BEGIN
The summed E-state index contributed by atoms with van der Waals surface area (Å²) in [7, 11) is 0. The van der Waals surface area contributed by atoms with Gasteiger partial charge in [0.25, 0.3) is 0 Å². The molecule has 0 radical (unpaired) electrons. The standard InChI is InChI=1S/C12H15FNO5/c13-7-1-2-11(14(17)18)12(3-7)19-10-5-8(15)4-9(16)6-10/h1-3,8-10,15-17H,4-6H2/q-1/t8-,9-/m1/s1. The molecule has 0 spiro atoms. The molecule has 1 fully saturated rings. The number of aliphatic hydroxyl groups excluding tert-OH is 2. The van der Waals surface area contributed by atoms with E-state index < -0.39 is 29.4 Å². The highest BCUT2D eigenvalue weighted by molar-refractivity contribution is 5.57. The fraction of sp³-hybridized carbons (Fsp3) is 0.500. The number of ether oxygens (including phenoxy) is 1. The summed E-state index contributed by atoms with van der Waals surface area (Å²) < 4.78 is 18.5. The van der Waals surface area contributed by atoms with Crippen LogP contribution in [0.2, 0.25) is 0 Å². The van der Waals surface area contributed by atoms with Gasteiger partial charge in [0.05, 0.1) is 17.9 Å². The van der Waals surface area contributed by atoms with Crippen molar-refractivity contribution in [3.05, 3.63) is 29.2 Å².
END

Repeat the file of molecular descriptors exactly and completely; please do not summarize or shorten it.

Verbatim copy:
The summed E-state index contributed by atoms with van der Waals surface area (Å²) in [7, 11) is 0. The van der Waals surface area contributed by atoms with Gasteiger partial charge in [0.25, 0.3) is 0 Å². The molecule has 0 radical (unpaired) electrons. The standard InChI is InChI=1S/C12H15FNO5/c13-7-1-2-11(14(17)18)12(3-7)19-10-5-8(15)4-9(16)6-10/h1-3,8-10,15-17H,4-6H2/q-1/t8-,9-/m1/s1. The molecule has 0 spiro atoms. The molecule has 1 fully saturated rings. The number of aliphatic hydroxyl groups excluding tert-OH is 2. The van der Waals surface area contributed by atoms with E-state index < -0.39 is 29.4 Å². The highest BCUT2D eigenvalue weighted by molar-refractivity contribution is 5.57. The fraction of sp³-hybridized carbons (Fsp3) is 0.500. The number of ether oxygens (including phenoxy) is 1. The summed E-state index contributed by atoms with van der Waals surface area (Å²) < 4.78 is 18.5. The van der Waals surface area contributed by atoms with Crippen LogP contribution in [0.2, 0.25) is 0 Å². The van der Waals surface area contributed by atoms with Gasteiger partial charge in [0.05, 0.1) is 17.9 Å². The van der Waals surface area contributed by atoms with Crippen molar-refractivity contribution in [3.05, 3.63) is 29.2 Å².